Vineyard by Chenonceaux railway station
many of the vines have no growth on them looks like mid-winter
Speaking to producers at Vitiloire on Saturday it was possible to get a little clearer picture of the effects of this year’s frosts at the end of April. Although the night of 26th/27th April saw the worst frost there were a succession of frosts from the 17th/18th April through to the end of the month.
Jean-Pierre Gouvazé of InterLoire told me that 70% of this year’s crop remained. This reinforces that the April 2016 frosts are not at the same destructive overall level as 1991, when the Loire made only a third of normal. However, some appellations and their producers have been very seriously hit to the extent they have virtually lost their crop. This year the picture is much more variable than it was in 1991.
Overall it would seem that Anjou was not badly hit. Victor Lebreton (Domaine de Montgilet (Juigné-sur-Loire) said that his loss was around 10% and that the northern part of Anjou around Brisssac-Quince had not been badly affected. However, parts of the Layon, for example Champs-sur-Layon and Saint-Lambert-du-Lattay, had been more affected.
In Saumur Philippe Elliau, Domaine de la Fuye in Le Puy Notre Dame, told me that this part of Saumur had not been affected. In Saumur-Champigny the damage is more significant around Varrains, Chacé and Saint-Cyr-en-Bourg than in the communes, like Parnay, along the Loire.
There was further confirmation that a substantial part of Bourgueil, Chinon and Saint Nicolas-de-Bourgueil were very badly affected, especially the flatter parts like the gravel vineyards of Bourgueil and Saint-Nicolas as well as Cravant-les-Coteaux and Panzoult in AC Chinon. Whereas Bertrand Couly (Pierre et Bertrand Couly) told me that with their vines around Chinon they had escaped.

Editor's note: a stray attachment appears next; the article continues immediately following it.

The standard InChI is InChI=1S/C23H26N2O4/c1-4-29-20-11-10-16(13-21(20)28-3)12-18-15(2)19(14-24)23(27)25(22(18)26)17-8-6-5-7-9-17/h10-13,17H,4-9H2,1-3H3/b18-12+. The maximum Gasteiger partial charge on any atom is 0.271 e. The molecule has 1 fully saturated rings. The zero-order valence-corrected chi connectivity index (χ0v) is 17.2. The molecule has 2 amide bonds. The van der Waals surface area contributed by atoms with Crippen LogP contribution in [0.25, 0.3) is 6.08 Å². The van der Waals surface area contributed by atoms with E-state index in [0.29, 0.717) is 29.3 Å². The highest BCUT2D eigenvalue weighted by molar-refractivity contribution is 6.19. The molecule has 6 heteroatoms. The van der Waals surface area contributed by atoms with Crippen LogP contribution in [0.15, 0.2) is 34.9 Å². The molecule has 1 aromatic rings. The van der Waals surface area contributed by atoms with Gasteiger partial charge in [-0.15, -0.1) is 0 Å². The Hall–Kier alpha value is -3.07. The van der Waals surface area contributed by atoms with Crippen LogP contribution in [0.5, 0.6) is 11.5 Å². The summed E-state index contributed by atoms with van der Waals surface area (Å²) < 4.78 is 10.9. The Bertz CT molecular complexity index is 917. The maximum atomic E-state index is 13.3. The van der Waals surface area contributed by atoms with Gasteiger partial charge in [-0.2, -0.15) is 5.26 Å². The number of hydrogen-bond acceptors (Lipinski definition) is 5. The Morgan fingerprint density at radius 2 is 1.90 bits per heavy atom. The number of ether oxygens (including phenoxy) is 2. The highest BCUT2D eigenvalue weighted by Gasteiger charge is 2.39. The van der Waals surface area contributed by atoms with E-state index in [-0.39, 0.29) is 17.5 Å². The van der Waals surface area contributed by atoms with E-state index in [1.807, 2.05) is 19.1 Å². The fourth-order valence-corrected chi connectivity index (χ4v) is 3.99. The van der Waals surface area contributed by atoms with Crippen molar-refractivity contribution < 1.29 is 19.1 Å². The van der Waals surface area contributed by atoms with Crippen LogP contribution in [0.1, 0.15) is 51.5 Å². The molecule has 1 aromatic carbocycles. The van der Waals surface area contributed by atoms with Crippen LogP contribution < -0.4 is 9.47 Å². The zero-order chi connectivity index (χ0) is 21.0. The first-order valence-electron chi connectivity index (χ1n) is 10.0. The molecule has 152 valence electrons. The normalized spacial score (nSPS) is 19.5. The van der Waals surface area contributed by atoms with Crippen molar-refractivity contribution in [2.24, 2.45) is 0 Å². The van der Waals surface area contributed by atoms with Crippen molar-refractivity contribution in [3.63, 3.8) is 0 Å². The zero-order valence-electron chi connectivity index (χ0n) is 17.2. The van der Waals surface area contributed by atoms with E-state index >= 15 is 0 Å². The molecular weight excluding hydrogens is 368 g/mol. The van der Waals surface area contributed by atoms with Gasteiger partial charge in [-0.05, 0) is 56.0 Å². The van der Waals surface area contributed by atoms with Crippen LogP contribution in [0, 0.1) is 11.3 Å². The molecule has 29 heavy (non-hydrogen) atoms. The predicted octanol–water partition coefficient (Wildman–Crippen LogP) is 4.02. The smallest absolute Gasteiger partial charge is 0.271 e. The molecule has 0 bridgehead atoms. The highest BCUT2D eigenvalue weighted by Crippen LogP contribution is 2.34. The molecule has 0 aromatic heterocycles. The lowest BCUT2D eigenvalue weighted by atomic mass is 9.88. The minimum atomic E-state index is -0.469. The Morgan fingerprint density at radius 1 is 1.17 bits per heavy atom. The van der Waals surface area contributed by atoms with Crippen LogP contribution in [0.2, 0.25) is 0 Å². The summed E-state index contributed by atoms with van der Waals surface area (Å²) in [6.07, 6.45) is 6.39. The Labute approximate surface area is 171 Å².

On the south side of the Vienne Ligré Eric Santier (Domaine Dozon, AC Chinon) told me that there was little damage – 10% or less.
Vineyards around Parcay– Meslay in Vouvray were also serious affected, although overall Vouvray seems to have been less affected than Montlouis, where the damage is worst in the southern part of the appellation around Saint-Martin-le-Beau.
In the Cher damage is again irregular with some severe damage on the north side of the valley around Chenonceaux and Civray-en-Touraine – see photo of vineyard close to Chenonceaux at the beginning of this post.
Variable damage in the vineyards of Saint-Georges-sur-Cher:
St Georges-sur-Cher: Vineyard, in a lower part of Saint Georges
that looks to have suffered some damage
St Georges-sur-Cher: vineyard up the plateau well above the village
unaffected by the frosts
Further east in the Cher Valley Jérôme Sauvète in Monthou was hit, while Joël Delaunay at La Tesnière, Pouillé wasn’t affected at all.
Benoît Roumet, director of Les Vins du Centre Loire, confirmed that Coteaux du Giennois, Menetou-Salon and parts of Pouilly-Fumé had been badly hit. Quincy was less so, especially where they had wind machines installed, while Châteaumeillant had not been affected because budbreak is later here.
Philippe Boucard (Lamé Delisle Boucard) said for those hit badly it will be complicated to buy in grapes unless they have a ‘carte de négoce‘ as a recent decision by the Conseil d’Etat upheld the demand by the négoce that grapes can only be bought by holders of a carte de négoce.
Unfortunately the bad weather news isn’t over as there is now the threat of hail with very unstable conditions around as May bows out. Romain Paire, Domaine des Pothiers in the Côte Roannaise, was hit by hail on Saturday morning (28th May) as were parts of Chablis and Saint-Bris.